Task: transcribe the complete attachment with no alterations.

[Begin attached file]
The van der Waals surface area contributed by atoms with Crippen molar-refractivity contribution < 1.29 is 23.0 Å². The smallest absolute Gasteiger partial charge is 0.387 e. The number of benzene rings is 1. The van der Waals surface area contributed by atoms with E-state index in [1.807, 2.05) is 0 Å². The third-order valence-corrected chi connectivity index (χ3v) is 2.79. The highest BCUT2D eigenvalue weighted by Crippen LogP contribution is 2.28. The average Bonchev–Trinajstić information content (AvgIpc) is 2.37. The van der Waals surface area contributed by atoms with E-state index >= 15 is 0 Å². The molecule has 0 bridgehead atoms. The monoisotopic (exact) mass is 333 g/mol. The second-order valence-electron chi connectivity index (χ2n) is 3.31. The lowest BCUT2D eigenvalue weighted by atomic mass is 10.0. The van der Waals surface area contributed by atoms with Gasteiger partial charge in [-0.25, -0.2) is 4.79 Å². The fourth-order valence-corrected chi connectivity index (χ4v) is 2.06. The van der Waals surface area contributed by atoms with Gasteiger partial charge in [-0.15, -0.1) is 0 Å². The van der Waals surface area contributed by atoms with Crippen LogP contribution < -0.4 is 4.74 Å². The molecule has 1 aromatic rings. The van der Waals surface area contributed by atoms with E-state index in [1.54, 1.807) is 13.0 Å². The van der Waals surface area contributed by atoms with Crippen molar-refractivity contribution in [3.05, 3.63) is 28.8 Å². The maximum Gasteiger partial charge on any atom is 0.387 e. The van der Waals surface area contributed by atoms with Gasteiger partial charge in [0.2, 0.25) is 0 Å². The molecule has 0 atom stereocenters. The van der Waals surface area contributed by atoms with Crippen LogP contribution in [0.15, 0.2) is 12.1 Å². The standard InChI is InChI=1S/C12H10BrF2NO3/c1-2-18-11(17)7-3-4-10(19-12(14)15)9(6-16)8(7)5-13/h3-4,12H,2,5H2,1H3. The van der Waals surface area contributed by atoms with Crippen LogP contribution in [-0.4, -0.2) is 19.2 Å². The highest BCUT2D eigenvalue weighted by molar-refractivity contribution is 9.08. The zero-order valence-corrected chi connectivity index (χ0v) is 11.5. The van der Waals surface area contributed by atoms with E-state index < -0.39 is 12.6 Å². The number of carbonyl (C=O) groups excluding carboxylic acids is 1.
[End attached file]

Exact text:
The van der Waals surface area contributed by atoms with Crippen molar-refractivity contribution < 1.29 is 23.0 Å². The smallest absolute Gasteiger partial charge is 0.387 e. The number of benzene rings is 1. The van der Waals surface area contributed by atoms with E-state index in [1.807, 2.05) is 0 Å². The third-order valence-corrected chi connectivity index (χ3v) is 2.79. The highest BCUT2D eigenvalue weighted by Crippen LogP contribution is 2.28. The average Bonchev–Trinajstić information content (AvgIpc) is 2.37. The van der Waals surface area contributed by atoms with E-state index >= 15 is 0 Å². The molecule has 0 bridgehead atoms. The monoisotopic (exact) mass is 333 g/mol. The second-order valence-electron chi connectivity index (χ2n) is 3.31. The lowest BCUT2D eigenvalue weighted by atomic mass is 10.0. The van der Waals surface area contributed by atoms with Gasteiger partial charge in [-0.25, -0.2) is 4.79 Å². The fourth-order valence-corrected chi connectivity index (χ4v) is 2.06. The van der Waals surface area contributed by atoms with Gasteiger partial charge in [-0.15, -0.1) is 0 Å². The van der Waals surface area contributed by atoms with Crippen LogP contribution < -0.4 is 4.74 Å². The molecule has 1 aromatic rings. The van der Waals surface area contributed by atoms with E-state index in [1.54, 1.807) is 13.0 Å². The van der Waals surface area contributed by atoms with Crippen molar-refractivity contribution in [3.05, 3.63) is 28.8 Å². The maximum Gasteiger partial charge on any atom is 0.387 e. The van der Waals surface area contributed by atoms with Gasteiger partial charge in [0.2, 0.25) is 0 Å². The molecule has 0 atom stereocenters. The van der Waals surface area contributed by atoms with Crippen LogP contribution in [0.15, 0.2) is 12.1 Å². The standard InChI is InChI=1S/C12H10BrF2NO3/c1-2-18-11(17)7-3-4-10(19-12(14)15)9(6-16)8(7)5-13/h3-4,12H,2,5H2,1H3. The van der Waals surface area contributed by atoms with Crippen LogP contribution in [-0.4, -0.2) is 19.2 Å². The highest BCUT2D eigenvalue weighted by molar-refractivity contribution is 9.08. The zero-order valence-corrected chi connectivity index (χ0v) is 11.5. The van der Waals surface area contributed by atoms with E-state index < -0.39 is 12.6 Å². The number of carbonyl (C=O) groups excluding carboxylic acids is 1.